Women's soccer snowed in, ties Brown in scoreless match
Abject conditions leave Quakers goal-less, giving Harvard eventual NCAA bid
October 30, 2011, 11:03 pm·
Rhino Wang | DP
After playing 110 minutes to a scoreless draw in driving snow, Penn women’s soccer coach Darren Ambrose called the playing conditions the “most dire” he had ever seen.
“I’ve never been a part of a game like that, and I’ve been a part of this game for close to 35 years now,” he said.
Ambrose said the 0-0 tie with Brown shouldn’t have been played. And the result allowed Harvard to clinch at least a share of the Ivy League title and the league’s NCAA tournament bid by virtue of its 2-0 win over Penn (13-2-1, 4-1-1 Ivy) earlier this season.
The Quakers outshot the Bears (10-4-2, 3-2-1), 11-1, in the second half, but just could not find the net.
“I was so proud what [the team] did,” Ambrose said.
Ambrose thought the game should have been rescheduled given the weather’s effect on player safety and quality of play — and what was at stake.
“It was so cold they couldn’t feel their hands and feet,” he said.
In the given conditions, Ambrose said, “It’s about survival. All we cared about really were kids [safety].”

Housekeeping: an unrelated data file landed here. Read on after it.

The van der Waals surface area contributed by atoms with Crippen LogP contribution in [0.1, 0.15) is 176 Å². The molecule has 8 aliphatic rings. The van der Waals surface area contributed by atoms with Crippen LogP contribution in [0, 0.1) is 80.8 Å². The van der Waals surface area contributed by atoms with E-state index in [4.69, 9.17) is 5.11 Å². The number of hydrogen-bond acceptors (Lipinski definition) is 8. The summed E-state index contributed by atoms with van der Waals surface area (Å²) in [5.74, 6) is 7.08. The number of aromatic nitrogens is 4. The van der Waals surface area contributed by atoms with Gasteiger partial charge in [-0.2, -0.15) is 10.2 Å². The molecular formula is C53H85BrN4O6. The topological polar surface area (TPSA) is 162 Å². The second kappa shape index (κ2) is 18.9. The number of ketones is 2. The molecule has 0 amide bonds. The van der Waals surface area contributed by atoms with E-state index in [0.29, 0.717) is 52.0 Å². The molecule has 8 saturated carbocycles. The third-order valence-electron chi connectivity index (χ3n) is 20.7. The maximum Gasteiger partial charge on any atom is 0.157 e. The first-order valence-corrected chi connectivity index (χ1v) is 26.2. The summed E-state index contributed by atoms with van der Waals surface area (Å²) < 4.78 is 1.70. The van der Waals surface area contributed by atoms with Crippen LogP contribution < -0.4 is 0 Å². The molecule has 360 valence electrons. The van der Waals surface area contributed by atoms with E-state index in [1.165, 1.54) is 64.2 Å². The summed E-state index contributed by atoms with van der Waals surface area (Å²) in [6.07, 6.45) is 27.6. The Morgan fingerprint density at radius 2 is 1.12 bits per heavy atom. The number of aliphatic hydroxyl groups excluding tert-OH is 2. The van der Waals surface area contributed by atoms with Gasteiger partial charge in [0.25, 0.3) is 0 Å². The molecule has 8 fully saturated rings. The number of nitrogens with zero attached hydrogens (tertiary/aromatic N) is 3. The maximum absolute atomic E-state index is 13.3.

“The conditions didn’t allow us to play much soccer,” he said.
The weather was bad enough to keep the team at Providence an extra night and to force the rescheduling of Columbia’s home game against Yale from Saturday to Sunday.
Still, Penn nearly escaped with a win in the final seconds of regulation.
Sophomore forward Kathryn Barth beat the Brown goalkeeper to a ball played over the Bears’ backline. The ball skipped away from Barth, but she managed to get a touch on it. The ball deflected off the keeper and would have gone in had a Brown defender not knocked it off the goal line with four seconds left on the clock.
Ambrose said that the conditions were not to blame for this play, but instead the overall inability to control the ball or play it properly.
The shutout was Penn’s seventh consecutive and 13th of the season, adding to the team’s record-setting total. Junior Sarah Banks went the distance in net, making four saves.
“A shutout to me is a team effort. It really is a complete team effort,” said Ambrose, a former goalkeeper himself.
He added, “[Banks] made the one big save she had to make. [The game] was routine because the people in front of her did such a good job minimizing the opportunities in front of her.”
The Quakers wrap up the regular season at home this Saturday against Princeton. A win coupled with a Harvard loss would give Penn a share of the Ivy title and keep alive their hopes for an at-large tournament berth.